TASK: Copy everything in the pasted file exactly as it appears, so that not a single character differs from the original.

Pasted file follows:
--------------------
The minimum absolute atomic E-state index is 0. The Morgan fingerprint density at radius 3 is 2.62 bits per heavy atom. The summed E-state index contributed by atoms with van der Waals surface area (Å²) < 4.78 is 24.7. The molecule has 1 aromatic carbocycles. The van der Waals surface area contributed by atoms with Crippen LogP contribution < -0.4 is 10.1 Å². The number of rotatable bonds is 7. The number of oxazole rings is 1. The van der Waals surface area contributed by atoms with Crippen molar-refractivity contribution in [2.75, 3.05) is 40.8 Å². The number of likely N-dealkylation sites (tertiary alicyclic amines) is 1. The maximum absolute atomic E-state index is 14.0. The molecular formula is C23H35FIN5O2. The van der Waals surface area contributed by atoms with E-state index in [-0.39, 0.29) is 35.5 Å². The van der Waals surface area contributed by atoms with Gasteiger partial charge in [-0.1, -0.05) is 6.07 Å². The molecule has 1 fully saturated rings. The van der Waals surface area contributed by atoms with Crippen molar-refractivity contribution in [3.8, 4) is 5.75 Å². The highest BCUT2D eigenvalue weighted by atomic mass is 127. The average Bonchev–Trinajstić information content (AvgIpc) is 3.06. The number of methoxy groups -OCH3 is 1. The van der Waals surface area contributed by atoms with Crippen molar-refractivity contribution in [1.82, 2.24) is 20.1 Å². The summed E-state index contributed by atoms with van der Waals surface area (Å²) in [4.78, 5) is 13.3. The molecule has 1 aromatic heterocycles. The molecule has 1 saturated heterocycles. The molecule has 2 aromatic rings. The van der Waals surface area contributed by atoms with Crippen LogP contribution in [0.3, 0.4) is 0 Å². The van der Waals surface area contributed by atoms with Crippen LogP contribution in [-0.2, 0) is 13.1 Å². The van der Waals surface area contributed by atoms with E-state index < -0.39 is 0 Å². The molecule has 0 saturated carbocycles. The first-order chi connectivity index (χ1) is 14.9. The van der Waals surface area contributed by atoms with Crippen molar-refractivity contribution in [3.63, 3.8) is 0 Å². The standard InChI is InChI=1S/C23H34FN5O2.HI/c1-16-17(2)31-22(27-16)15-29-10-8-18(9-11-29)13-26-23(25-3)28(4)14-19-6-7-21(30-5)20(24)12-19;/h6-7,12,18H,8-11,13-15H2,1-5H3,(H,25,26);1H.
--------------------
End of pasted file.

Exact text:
The minimum absolute atomic E-state index is 0. The Morgan fingerprint density at radius 3 is 2.62 bits per heavy atom. The summed E-state index contributed by atoms with van der Waals surface area (Å²) < 4.78 is 24.7. The molecule has 1 aromatic carbocycles. The van der Waals surface area contributed by atoms with Crippen LogP contribution < -0.4 is 10.1 Å². The number of rotatable bonds is 7. The number of oxazole rings is 1. The van der Waals surface area contributed by atoms with Crippen molar-refractivity contribution in [2.75, 3.05) is 40.8 Å². The number of likely N-dealkylation sites (tertiary alicyclic amines) is 1. The maximum absolute atomic E-state index is 14.0. The molecular formula is C23H35FIN5O2. The van der Waals surface area contributed by atoms with E-state index in [-0.39, 0.29) is 35.5 Å². The van der Waals surface area contributed by atoms with Gasteiger partial charge in [-0.1, -0.05) is 6.07 Å². The molecule has 1 fully saturated rings. The van der Waals surface area contributed by atoms with Crippen molar-refractivity contribution in [3.8, 4) is 5.75 Å². The highest BCUT2D eigenvalue weighted by atomic mass is 127. The average Bonchev–Trinajstić information content (AvgIpc) is 3.06. The number of methoxy groups -OCH3 is 1. The van der Waals surface area contributed by atoms with Crippen molar-refractivity contribution in [1.82, 2.24) is 20.1 Å². The summed E-state index contributed by atoms with van der Waals surface area (Å²) in [4.78, 5) is 13.3. The molecule has 1 aromatic heterocycles. The molecule has 1 saturated heterocycles. The molecule has 2 aromatic rings. The van der Waals surface area contributed by atoms with Crippen LogP contribution in [0.3, 0.4) is 0 Å². The van der Waals surface area contributed by atoms with Crippen LogP contribution in [-0.2, 0) is 13.1 Å². The van der Waals surface area contributed by atoms with E-state index < -0.39 is 0 Å². The molecule has 0 saturated carbocycles. The first-order chi connectivity index (χ1) is 14.9. The van der Waals surface area contributed by atoms with Crippen molar-refractivity contribution in [3.63, 3.8) is 0 Å². The standard InChI is InChI=1S/C23H34FN5O2.HI/c1-16-17(2)31-22(27-16)15-29-10-8-18(9-11-29)13-26-23(25-3)28(4)14-19-6-7-21(30-5)20(24)12-19;/h6-7,12,18H,8-11,13-15H2,1-5H3,(H,25,26);1H.